Ninety Years after the Holodomor: Reflections on Genocide in the Context of an Anniversary Year and War
Dr. Bohdan Klid traveled to Minneapolis, Minnesota during the first week of March to record an interview for a short documentary film. The film, tentatively titled “Holodomor: Minnesota Memories,” weaves together survivor and descendant stories and is a joint project of three local Ukrainian churches. Work on the film project has been supported by a grant from the Minnesota Historical Society as well as from HREC. It will be released this summer. Dr. Klid has been involved with the film from the beginning, providing historical oversight and review. While in Minneapolis, he gave a talk to the Ukrainian community on “Ninety Years after the Holodomor: Reflections on Genocide in the Context of an Anniversary Year and War.”
In his presentation, Dr. Klid focused first on Raphael Lemkin’s understanding of genocide, the UN Genocide Convention’s definition and then turned to Lemkin’s manuscript “Soviet Genocide in the Ukraine.” Dr. Klid stressed that Lemkin viewed the Soviet genocide as a long-term process that included not only the famine of 1932-1933, but also the destruction of intellectuals and elites, of the Ukrainian churches and their leaders, and the resettlement, deportation and dispersion of Ukrainians. In the 1980s, the Ukrainian diaspora’s efforts to bring attention to the famine of 1932-33 succeeded with the establishment of the US Congress’s Commission on the Ukraine Famine. The Holodomor has subsequently, following Ukraine’s lead in 2006, been recognized as genocide by many national and regional governments and legislatures. Russia’s full-scale invasion of Ukraine in 2023 has accelerated this process, while Russia’s war aims and actions have been identified and recognized by many, including by the renowned scholar Timothy Snyder, as genocidal. Dr. Klid concluded by returning attention to Lemkin’s approach to understanding the Soviet genocide in Ukraine and asked the question of whether we could view the century beginning with Bolshevik Russia’s suppression of Ukraine’s bid for independence in 1918-21 as a century characterized by genocide of Ukrainians, with the exception being the period following Ukraine’s independence in 1991. The current war in this view would mark a return to Russia’s genocidal policies, marked now by extreme violence and mass killings.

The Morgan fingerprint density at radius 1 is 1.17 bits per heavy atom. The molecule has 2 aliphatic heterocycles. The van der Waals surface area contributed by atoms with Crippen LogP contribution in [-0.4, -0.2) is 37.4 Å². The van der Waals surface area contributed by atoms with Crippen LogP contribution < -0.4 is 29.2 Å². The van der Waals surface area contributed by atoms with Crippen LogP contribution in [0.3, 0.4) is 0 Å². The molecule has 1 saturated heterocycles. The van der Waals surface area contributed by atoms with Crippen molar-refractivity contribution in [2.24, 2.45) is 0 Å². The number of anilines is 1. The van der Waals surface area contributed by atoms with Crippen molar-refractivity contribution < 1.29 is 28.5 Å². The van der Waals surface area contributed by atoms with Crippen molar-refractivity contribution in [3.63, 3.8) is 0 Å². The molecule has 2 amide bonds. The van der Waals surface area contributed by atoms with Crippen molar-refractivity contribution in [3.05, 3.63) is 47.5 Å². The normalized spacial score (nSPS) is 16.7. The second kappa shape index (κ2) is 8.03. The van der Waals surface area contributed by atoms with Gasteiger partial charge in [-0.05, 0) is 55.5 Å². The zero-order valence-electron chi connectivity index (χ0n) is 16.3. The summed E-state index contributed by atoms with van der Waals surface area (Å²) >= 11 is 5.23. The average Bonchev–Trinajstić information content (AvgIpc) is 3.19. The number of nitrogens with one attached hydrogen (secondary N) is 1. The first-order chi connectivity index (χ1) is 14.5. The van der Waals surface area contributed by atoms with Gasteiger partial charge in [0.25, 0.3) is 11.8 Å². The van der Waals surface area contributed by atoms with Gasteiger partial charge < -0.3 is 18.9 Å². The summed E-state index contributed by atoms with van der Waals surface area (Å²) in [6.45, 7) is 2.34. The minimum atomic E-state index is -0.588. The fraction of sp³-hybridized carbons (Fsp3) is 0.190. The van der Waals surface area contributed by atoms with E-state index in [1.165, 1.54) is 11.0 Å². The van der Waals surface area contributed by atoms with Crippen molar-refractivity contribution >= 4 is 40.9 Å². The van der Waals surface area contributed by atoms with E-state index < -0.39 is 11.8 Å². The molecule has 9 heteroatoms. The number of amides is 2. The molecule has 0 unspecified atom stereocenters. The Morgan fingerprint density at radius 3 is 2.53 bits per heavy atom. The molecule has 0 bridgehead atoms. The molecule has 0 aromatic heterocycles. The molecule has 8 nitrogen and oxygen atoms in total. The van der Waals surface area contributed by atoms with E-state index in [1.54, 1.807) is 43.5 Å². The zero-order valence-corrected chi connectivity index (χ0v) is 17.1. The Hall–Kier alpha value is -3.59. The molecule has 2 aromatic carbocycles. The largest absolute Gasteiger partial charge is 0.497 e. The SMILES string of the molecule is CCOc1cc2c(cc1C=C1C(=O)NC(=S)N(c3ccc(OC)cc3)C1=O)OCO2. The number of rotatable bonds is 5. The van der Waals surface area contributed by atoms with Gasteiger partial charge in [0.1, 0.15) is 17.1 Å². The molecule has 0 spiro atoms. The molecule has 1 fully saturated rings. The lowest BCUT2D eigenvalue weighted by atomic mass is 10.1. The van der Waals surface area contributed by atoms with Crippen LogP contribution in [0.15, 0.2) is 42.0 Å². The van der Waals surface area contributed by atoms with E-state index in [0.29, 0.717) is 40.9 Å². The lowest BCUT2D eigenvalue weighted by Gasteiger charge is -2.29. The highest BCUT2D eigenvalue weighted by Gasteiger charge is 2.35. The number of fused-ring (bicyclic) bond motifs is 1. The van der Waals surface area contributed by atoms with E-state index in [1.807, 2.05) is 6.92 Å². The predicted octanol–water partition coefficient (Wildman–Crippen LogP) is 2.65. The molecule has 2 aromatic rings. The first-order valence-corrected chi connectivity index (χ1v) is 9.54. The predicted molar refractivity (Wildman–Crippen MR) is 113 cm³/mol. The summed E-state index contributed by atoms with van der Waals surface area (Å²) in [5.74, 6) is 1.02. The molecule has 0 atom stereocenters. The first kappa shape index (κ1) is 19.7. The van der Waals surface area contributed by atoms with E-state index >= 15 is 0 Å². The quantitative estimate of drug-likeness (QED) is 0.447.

Photo: Prof. Bohdan Klid with members of the film project team at St. Michael’s and St. George’s Ukrainian Orthodox Church. (From left: Tamara Nieprytzki, research consultant Halyna Myroniuk, project director Zina Gutmanis, Bohdan Klid, parish president Orysia Bobcek, Wanda Bahmet and Alex Poletz